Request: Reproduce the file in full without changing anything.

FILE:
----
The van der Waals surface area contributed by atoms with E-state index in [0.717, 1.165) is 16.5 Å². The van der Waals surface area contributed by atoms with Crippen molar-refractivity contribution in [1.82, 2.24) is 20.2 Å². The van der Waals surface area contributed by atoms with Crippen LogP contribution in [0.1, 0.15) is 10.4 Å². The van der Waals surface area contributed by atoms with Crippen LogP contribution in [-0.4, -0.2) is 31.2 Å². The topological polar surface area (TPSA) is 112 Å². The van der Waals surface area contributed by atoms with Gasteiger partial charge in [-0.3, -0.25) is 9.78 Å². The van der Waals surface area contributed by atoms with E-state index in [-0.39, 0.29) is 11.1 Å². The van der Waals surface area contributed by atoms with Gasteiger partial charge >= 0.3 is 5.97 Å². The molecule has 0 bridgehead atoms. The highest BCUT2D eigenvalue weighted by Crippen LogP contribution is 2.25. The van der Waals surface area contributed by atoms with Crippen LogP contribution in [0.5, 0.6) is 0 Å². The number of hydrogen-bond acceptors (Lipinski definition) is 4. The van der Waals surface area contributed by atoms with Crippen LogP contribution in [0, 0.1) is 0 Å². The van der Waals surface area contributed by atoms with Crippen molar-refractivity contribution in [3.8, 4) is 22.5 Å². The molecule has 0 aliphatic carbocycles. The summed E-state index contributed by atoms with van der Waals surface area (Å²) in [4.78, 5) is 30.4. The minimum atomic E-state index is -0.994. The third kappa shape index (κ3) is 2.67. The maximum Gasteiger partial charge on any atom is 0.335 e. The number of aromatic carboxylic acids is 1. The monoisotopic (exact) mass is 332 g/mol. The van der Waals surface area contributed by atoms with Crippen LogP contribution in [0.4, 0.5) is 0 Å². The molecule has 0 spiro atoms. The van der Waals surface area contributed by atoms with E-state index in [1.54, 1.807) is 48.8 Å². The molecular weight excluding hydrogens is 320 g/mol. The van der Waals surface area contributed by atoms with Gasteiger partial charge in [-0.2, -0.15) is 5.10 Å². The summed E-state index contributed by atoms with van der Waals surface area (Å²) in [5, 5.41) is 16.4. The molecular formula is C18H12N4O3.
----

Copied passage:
The van der Waals surface area contributed by atoms with E-state index in [0.717, 1.165) is 16.5 Å². The van der Waals surface area contributed by atoms with Crippen molar-refractivity contribution in [1.82, 2.24) is 20.2 Å². The van der Waals surface area contributed by atoms with Crippen LogP contribution in [0.1, 0.15) is 10.4 Å². The van der Waals surface area contributed by atoms with Crippen LogP contribution in [-0.4, -0.2) is 31.2 Å². The topological polar surface area (TPSA) is 112 Å². The van der Waals surface area contributed by atoms with Gasteiger partial charge in [-0.3, -0.25) is 9.78 Å². The van der Waals surface area contributed by atoms with E-state index in [-0.39, 0.29) is 11.1 Å². The van der Waals surface area contributed by atoms with Gasteiger partial charge >= 0.3 is 5.97 Å². The molecule has 0 bridgehead atoms. The highest BCUT2D eigenvalue weighted by Crippen LogP contribution is 2.25. The van der Waals surface area contributed by atoms with Crippen LogP contribution in [0.5, 0.6) is 0 Å². The number of hydrogen-bond acceptors (Lipinski definition) is 4. The van der Waals surface area contributed by atoms with Crippen LogP contribution in [0, 0.1) is 0 Å². The van der Waals surface area contributed by atoms with Crippen molar-refractivity contribution in [3.8, 4) is 22.5 Å². The molecule has 0 aliphatic carbocycles. The summed E-state index contributed by atoms with van der Waals surface area (Å²) in [4.78, 5) is 30.4. The minimum atomic E-state index is -0.994. The third kappa shape index (κ3) is 2.67. The maximum Gasteiger partial charge on any atom is 0.335 e. The number of aromatic carboxylic acids is 1. The monoisotopic (exact) mass is 332 g/mol. The van der Waals surface area contributed by atoms with Crippen LogP contribution in [0.4, 0.5) is 0 Å². The molecule has 0 spiro atoms. The van der Waals surface area contributed by atoms with E-state index in [1.54, 1.807) is 48.8 Å². The molecular weight excluding hydrogens is 320 g/mol. The van der Waals surface area contributed by atoms with Gasteiger partial charge in [-0.2, -0.15) is 5.10 Å². The summed E-state index contributed by atoms with van der Waals surface area (Å²) in [5, 5.41) is 16.4. The molecular formula is C18H12N4O3.